Storing Your Small Business Contracts

Business owners often forget the final step to take once their contracts are finalized: storage. There are a few of the different options available to small businesses.

Why Do You Need To Store Your Contracts?

Storing your contracts is important so that they are not only kept in a safe spot but also so that you know where they are if you need to review them at a later date. Ensure that the version that is stored, is the final signed version. Yes, signed. Different versions of contracts may go back and forth in the negotiation phase, so make sure that the copy that you are storing is the final version. Not only will it help to refresh your memory (and your client’s) but if you are ever brought to court over your contract (fingers crossed that never happens!), the lawyers and judge will need to see a final, signed version in order to confirm the contents of the agreement.

Storing your contract is a really important step, not only for your business but for your general peace of mind as well.

(Some) Storage Options

1. Physical storage. As the name suggests, you can physically store your signed documents. This involves printing or photocopying them and keeping them somewhere safe. Of course, the obvious pitfalls of this system is that the documents could be destroyed or lost. Consider purchasing a fireproof safe or a filing cabinet with a lock to prevent these pitfalls from occurring.

2. Hard drive. You can save your signed contracts as PDF copies on your computer hard drive. This method helps to prevent unauthorized access to your contracts, one of the risks associated with cloud storage. When saving contracts on your computer, there is always the risk that your computer could crash and you could lose all of your contracts. For this reason, you should always create a backup of your hard drive.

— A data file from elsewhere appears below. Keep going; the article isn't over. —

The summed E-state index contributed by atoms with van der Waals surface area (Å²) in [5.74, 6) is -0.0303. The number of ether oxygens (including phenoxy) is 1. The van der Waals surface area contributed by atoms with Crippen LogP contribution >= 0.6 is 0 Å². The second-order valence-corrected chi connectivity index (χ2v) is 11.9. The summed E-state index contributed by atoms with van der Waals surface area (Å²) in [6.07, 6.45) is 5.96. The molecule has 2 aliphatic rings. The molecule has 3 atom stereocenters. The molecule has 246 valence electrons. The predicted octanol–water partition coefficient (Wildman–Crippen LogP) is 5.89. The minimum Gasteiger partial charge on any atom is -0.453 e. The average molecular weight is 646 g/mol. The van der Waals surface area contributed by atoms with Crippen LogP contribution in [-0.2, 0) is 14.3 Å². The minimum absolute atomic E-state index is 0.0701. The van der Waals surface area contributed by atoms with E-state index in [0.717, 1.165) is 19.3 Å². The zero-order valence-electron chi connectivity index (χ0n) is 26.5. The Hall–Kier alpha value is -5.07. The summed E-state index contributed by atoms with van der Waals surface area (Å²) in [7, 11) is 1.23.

3. Cloud storage. Cloud storage allows you to access your documents from anywhere and you don’t run the same risks that you would with physical storage and also storage on your computer. Of course, this is not without risks of its own given the realities of data loss/hackers. Look for a provider that has a good reputation in the market – I have heard great things about Office 365 and Dropbox in particular. You do not need to spend a fortune on this type of service.

Personally, I think cloud storage with a reputable provider is the way to go. You can also back up your contracts on your computer hard drive in case anything goes awry in the cloud.

How do you store your small business contracts? Are there other storage methods that you prefer?